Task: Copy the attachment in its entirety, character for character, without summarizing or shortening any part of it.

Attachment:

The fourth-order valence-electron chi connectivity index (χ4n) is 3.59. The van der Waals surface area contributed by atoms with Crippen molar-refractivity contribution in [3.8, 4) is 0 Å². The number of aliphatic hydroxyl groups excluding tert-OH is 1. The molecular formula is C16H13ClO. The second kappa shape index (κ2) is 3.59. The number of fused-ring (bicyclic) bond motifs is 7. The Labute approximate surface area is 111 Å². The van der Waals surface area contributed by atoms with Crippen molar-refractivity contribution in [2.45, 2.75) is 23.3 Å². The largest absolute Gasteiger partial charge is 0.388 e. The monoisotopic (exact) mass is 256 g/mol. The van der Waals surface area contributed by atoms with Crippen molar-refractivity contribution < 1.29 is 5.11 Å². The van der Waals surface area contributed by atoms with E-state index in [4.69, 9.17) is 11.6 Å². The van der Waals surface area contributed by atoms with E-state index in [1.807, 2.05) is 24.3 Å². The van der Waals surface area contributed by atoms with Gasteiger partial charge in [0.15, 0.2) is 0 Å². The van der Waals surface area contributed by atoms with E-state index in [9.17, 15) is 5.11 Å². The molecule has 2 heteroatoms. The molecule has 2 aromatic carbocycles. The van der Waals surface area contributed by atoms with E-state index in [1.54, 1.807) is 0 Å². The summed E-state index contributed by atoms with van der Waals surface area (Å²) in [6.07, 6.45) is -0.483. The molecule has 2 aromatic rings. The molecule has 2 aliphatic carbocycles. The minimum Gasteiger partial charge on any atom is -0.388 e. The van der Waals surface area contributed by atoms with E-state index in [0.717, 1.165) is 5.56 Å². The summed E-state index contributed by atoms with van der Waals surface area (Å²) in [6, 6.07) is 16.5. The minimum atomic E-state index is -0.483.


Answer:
The fourth-order valence-electron chi connectivity index (χ4n) is 3.59. The van der Waals surface area contributed by atoms with Crippen molar-refractivity contribution in [3.8, 4) is 0 Å². The number of aliphatic hydroxyl groups excluding tert-OH is 1. The molecular formula is C16H13ClO. The second kappa shape index (κ2) is 3.59. The number of fused-ring (bicyclic) bond motifs is 7. The Labute approximate surface area is 111 Å². The van der Waals surface area contributed by atoms with Crippen molar-refractivity contribution in [2.45, 2.75) is 23.3 Å². The largest absolute Gasteiger partial charge is 0.388 e. The monoisotopic (exact) mass is 256 g/mol. The van der Waals surface area contributed by atoms with Crippen molar-refractivity contribution < 1.29 is 5.11 Å². The van der Waals surface area contributed by atoms with E-state index in [4.69, 9.17) is 11.6 Å². The van der Waals surface area contributed by atoms with E-state index in [1.807, 2.05) is 24.3 Å². The van der Waals surface area contributed by atoms with Gasteiger partial charge in [0.15, 0.2) is 0 Å². The van der Waals surface area contributed by atoms with E-state index in [9.17, 15) is 5.11 Å². The molecule has 2 heteroatoms. The molecule has 2 aromatic carbocycles. The van der Waals surface area contributed by atoms with E-state index in [1.54, 1.807) is 0 Å². The summed E-state index contributed by atoms with van der Waals surface area (Å²) in [6.07, 6.45) is -0.483. The molecule has 2 aromatic rings. The molecule has 2 aliphatic carbocycles. The minimum Gasteiger partial charge on any atom is -0.388 e. The van der Waals surface area contributed by atoms with E-state index in [0.717, 1.165) is 5.56 Å². The summed E-state index contributed by atoms with van der Waals surface area (Å²) in [6, 6.07) is 16.5. The minimum atomic E-state index is -0.483.